Temp (°C)6555710131312987
Temp (°F)434141414550555554484645

Further east, and south of the Wrangell Mountains, Valdez is famous for being a very snowy city; in fact, up to 835 cm (27 feet) of snow fall per year. In the winter of 1989-1990, a total of 14 meters (46 feet) of snow was recorded! The snow is shoveled and piled in heaps as high as houses, which can last until July. Here the average temperature in January is -6 °C (21 °F), while in July it's 13 °C (55.5 °F). Precipitation amounts to 1,700 mm (67 inches) per year, evenly distributed, but with a relative minimum in May and June.



In southeastern Alaska, west of the Canadian province of British Columbia, lies the state capital of Alaska, Juneau. Here winters are cold, in fact, the January average is -2.5 °C (27.5 °F). Summers are cool, with highs in July of only 18 °C (64 °F). Here are the average temperatures.
Juneau - Average temperatures
Min (°C)-5-4-215810973-2-4
Max (°C)02491417181713831
Min (°F)232528344146504845372825
Max (°F)323639485763646355463734

In Juneau, precipitation is abundant, in fact, it is about 1,600 mm (62 inches) per year, with a peak from August to December. Snowfalls are abundant and occur from late October to early April, totaling 2.2 meters (86 inches) per year. Here is the average precipitation.
Juneau - Average precipitation

In Juneau, the amount of sunshine is not great, since the rains are frequent; nevertheless, the sunniest season, albeit slightly, is spring. March and April are the sunniest months, while September, October, and November are the cloudiest ones.
Juneau - Sunshine

Near Juneau and along the southeast coast, the sea temperature is similar to that of Anchorage and the south coast.
Juneau - Sea temperature
Temp (°C)66678101213121087
Temp (°F)434343454650545554504645

While down to a certain latitude, precipitation occurs in the form of snow for many months, so much so that snow accumulation can be remarkable, in the southernmost part it often occurs in the form of rain even in winter.


In Ketchikan, the southernmost city of Alaska, precipitation amounts to almost 4 meters (13 feet) per year. The wettest month is October, with up to 565 mm (22 inches) of rain, while there's a relative minimum in June and July when, however, rainfall is still about 190 mm (7.5 in) per month. Snow usually falls from November to March and totals "only" 1 meter (40 inches) per year, which is certainly not much compared to the huge amount of precipitation that occurs in the cold half of the year. Here is the average precipitation.
Ketchikan - Average precipitation

The average temperature in Ketchikan is 1 °C (33.5 °F) in January and 14.5 °C (58.5 °F) in August. Here are the average temperatures.
Ketchikan - Average temperatures
Min (°C)-2013581111851-1
Max (°C)4561013161818151064
Min (°F)283234374146525246413430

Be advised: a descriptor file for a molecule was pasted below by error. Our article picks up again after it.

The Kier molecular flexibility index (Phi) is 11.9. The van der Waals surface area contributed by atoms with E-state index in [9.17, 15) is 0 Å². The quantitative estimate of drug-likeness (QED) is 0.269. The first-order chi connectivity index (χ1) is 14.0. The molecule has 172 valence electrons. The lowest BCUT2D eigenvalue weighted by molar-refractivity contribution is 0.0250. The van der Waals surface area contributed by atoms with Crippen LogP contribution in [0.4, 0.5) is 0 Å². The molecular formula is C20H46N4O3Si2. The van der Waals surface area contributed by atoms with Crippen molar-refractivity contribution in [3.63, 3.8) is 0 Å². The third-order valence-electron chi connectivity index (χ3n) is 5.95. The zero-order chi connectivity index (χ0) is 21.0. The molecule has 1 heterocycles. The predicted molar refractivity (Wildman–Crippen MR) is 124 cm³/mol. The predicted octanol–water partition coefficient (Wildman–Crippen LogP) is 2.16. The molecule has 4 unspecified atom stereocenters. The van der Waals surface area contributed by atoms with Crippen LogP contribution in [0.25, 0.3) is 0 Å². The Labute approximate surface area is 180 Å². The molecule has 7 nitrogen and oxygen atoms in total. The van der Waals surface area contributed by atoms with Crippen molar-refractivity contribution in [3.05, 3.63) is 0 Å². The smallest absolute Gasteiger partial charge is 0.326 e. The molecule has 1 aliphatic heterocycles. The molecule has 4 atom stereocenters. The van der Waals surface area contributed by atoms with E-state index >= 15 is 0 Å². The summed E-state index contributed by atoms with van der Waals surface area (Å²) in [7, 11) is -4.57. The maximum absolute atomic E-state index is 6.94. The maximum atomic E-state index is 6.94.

Max (°F)394143505561646459504339

As you might expect, given the large number of rainy days, in Ketchikan the sun does not shine very often.
Ketchikan - Sunshine

Best Time

In general, the best season to visit Alaska is summer, from June to August. It's cold along the northern and north-western coast, but at least the temperature is above freezing. It's very cool on the remaining western coasts and on the islands, with a daily average around 10 °C (50 °F). In inland areas, it's mild to warm during the day, and sometimes even hot, but at night it gets cool, and sometimes even cold. On the southern coast, where cities like Anchorage and Juneau are located, the air is mild, but if you take a boat trip (maybe to spot orcas and whales) or if you want to visit a glacier you must be equipped for the cold.
June is the best month in most of the country, except on the north coast, in fact, it's just cooler than July and August, but the sun shines more often, and rainy days occur more rarely. However, on the north coast, where normally it doesn't rain much, in July and August you can take advantage of a temperature a little higher (see the averages of Barrow). It is worth while to recall that in Alaska the summer declines pretty quickly, so in July it usually rains more than in June, and in August more than in July.
During the thaw (April in the south, May in inland areas, June on the northern coast), when snow turns into mud, it can be difficult to travel outside of towns and cities.
If you want to visit Alaska in its winter appearance, February and March are preferable to December and January because the days are longer, in addition, these months are usually quite sunny in the central and northern regions.

What to pack in the suitcase

In winter, it is necessary to bring clothing for extreme cold conditions, especially for the interior region, such as synthetic thermal long underwear, a fleece or synchilla, a down filled parka with insulated hood, a wind jacket in Goretex, warm boots, hand and foot warmers, gloves, fleece socks. For the south-east, you can bring less heavy clothes, a sweater, a down jacket, a rain jacket or umbrella.
In summer, bring clothes for spring and autumn, a T-shirt for hot days, and a jacket and a sweater for the evening. When going to the north or the mountains, on a boat trip or on a glacier hike, you can bring warm clothes, a rain jacket, and a down jacket.